What did NASA's Dawn discover on Ceres?
NASA's Dawn mission finished in 2017. What did it discover while in orbit around Ceres?
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A Look Back at the DAWN Mission | Dr. Marc Rayman | All Space Considered at Griffith Observatory
Dr. Marc Rayman joins All Space Considered to talk about NASA's DAWN mission, the first mission to orbit two bodies of the asteroid belt. He shares DAWN's incredible findings about two of our solar system's dwarf planets, Ceres and Vesta. Subscribe now for more All Space Considered clips: https://www.youtube.com/subscription_center?add_user=griffithobservatory All Space Considered is Griffith Observatory’s live science program that is free and open to the public, held the first Friday of every month. Watch All Space Considered videos: https://www.youtube.com/griffithobservatory Learn more about All Space Considered on our official site: http://griffithobservatory.org/asc/all_space.html Follow All Space Considered on SOCIAL MEDIA:
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Goodbye to Dawn and Kepler, 8K video from Space and Soyuz FailureInvestigation - Orbit 11.43
We tweaked the roundtable news format a bit. Still working on timing for this as clearly we're going suuuuuuuper long. But fun nonetheless. Lisa, Mike, Cariann, Jared and Benjamin nerd out over the latest comic happenings while interacting with the community! Would love your feedback and what we're doing right and wrong here. Launch Minute:
Zhuque-1 | Weilai-1
Long March 2C | CFOSat
H-IIA | GOSAT-2
Long March 3B | Beidou-3 G1Q/GEO-1 Space News:
First 8K footage from space
Goodbye Dawn, Goodbye Kepler
Investigation completed on the Soyuz MS-10 launch failure
Science at 28163 km per hour - ISS Science Update
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Dusk for Dawn, NASA's Mission to the Asteroid Belt
The mission has ended for NASA’s Dawn spacecraft, but the science lives on. Dawn was an intrepid explorer of the asteroid belt and the first mission to orbit two worlds beyond Earth: https://go.nasa.gov/2zl1Y5T. For more info on the mission, visit https://dawn.jpl.nasa.gov
NASA's Dawn Mission Nears the End
After 11 years of 🌌breathtaking imagery, ⚙️unprecedented feats of engineering & 🛰️spacecraft records broken — it’s nearly time to bid farewell to NASA's Dawn spacecraft as it comes to the expected end of the mission. Learn about its final orbits at Ceres: https://go.nasa.gov/dawnfinale
NASA Dawn: Approaching End of Mission
After gathering breathtaking imagery, performing unprecedented feats of spacecraft engineering and breaking records, it’s nearly time to say farewell to NASA Dawn, a first-of-its-kind mission that visited two diverse planet-like worlds in the main asteroid belt.
Keep up with Dawn as it performs its final orbits at dwarf planet Ceres: http://www.nasa.gov/dawn
Dawn: Mission to Small Worlds
Original air date: Friday, Sept. 7 at 11 a.m. PT (2 p.m. ET, 1800 UTC) Join JPL for a Science Chat to talk about the role of the agency's Dawn spacecraft in studying the beginning of our solar system, and the approaching end of its 11-year mission. Participants include: Jim Green, NASA chief scientist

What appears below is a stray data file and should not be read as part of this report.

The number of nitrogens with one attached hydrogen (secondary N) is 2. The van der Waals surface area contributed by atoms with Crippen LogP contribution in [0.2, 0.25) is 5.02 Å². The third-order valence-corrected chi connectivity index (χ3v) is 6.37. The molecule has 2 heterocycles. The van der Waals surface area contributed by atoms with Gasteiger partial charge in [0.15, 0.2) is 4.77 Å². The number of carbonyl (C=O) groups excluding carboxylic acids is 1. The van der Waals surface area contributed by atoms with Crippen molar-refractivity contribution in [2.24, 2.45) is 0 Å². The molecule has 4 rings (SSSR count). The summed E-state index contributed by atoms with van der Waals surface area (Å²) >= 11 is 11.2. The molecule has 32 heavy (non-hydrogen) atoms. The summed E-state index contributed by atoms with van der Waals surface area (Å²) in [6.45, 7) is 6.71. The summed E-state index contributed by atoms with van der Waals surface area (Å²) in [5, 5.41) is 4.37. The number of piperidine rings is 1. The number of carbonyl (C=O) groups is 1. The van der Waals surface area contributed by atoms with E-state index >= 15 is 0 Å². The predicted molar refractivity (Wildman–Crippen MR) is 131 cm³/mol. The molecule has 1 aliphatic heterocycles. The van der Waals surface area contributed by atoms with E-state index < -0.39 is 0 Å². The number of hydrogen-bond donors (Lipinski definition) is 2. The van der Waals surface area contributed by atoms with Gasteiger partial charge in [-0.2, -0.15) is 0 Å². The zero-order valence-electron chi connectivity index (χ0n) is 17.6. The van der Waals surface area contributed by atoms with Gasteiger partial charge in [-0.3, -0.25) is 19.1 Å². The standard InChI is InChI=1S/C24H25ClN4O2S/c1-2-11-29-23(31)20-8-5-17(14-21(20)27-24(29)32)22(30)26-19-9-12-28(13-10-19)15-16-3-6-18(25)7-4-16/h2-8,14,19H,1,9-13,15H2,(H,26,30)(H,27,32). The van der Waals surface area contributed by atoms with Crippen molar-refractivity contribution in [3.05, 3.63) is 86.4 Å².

Carol Raymond, Dawn principal investigator at JPL
Marc Rayman, Dawn mission director and chief engineer at JPL Follow us on your favorite social media platforms for updates @NASAJPL.
Dawn Spacecraft Buzzes Largest Asteroid - Final Orbits.
The Dawn spacecraft has moved to its final orbit, an orbit which will bring it down to 35km from the surface of Ceres. It's being placed in this orbit to collect better data from its Gamma Ray and Neutron Detector instrument to give scientist a better understanding of the chemistry.
NASA's Dawn spacecraft reveals amazing close-ups of Ceres - Daily Mail
Nasa's Dawn spacecraft has dipped closer than ever to Ceres, capturing the most detailed images yet of the mysterious bright spots on the dwarf planet. The latest images capture two giant craters up close, called Haulani (pictured) and Oxo. They show evidence the impacts that formed them are fresh - and even show the giant landslides at the crater's rim they caused. Original Article: http://www.dailymail.co.uk/sciencetech/article-3548842/The-strange-glowing-spots-Ceres-close-Researchers-reveal-craters-recent-evidence-giant-landslides.html
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New Findings From NASA's Dawn Mission at Dwarf Planet Ceres
More than 300 bright spots have been located on the surface of Ceres. Scientists with NASA's Dawn mission say the bright material indicates the dwarf planet is an active, evolving world.
NASA's Dawn Mission Interview: Debra Buczkowski, Co-Investigator
This interview was taped at the Geological Society of America Conference in Denver, Colorado in September, 2016. Debra Buczkowski, Dawn Mission Co-Investigator, talks about what has inspired her to be a scientist, and how the Dawn mission has helped us understand more about the two largest asteroids in the main asteroid belt, Vesta and Ceres.
NASA's Dawn Mission Interview: Jennifer Scully, Ceres Science Collaborator
This interview was taped at the Geological Society of America Conference in Denver, Colorado in September, 2016. Jennifer Scully, Ceres Science Collaborator, talks about what has inspired her to be a scientist, and how the Dawn mission has helped us understand more about the two largest asteroids in the main asteroid belt, Vesta and Ceres.
NASA's Dawn Mission Interview--Eleonora Ammannito, Co-Investigator
This interview was taped at the Geological Society of America Conference in Denver, Colorado in September, 2016. Eleonora Ammannito, Dawn Mission Co-Investigator, talks about what has inspired her to be a scientist, and how the Dawn mission has helped us understand more about the two largest asteroids in the main asteroid belt, Vesta and Ceres.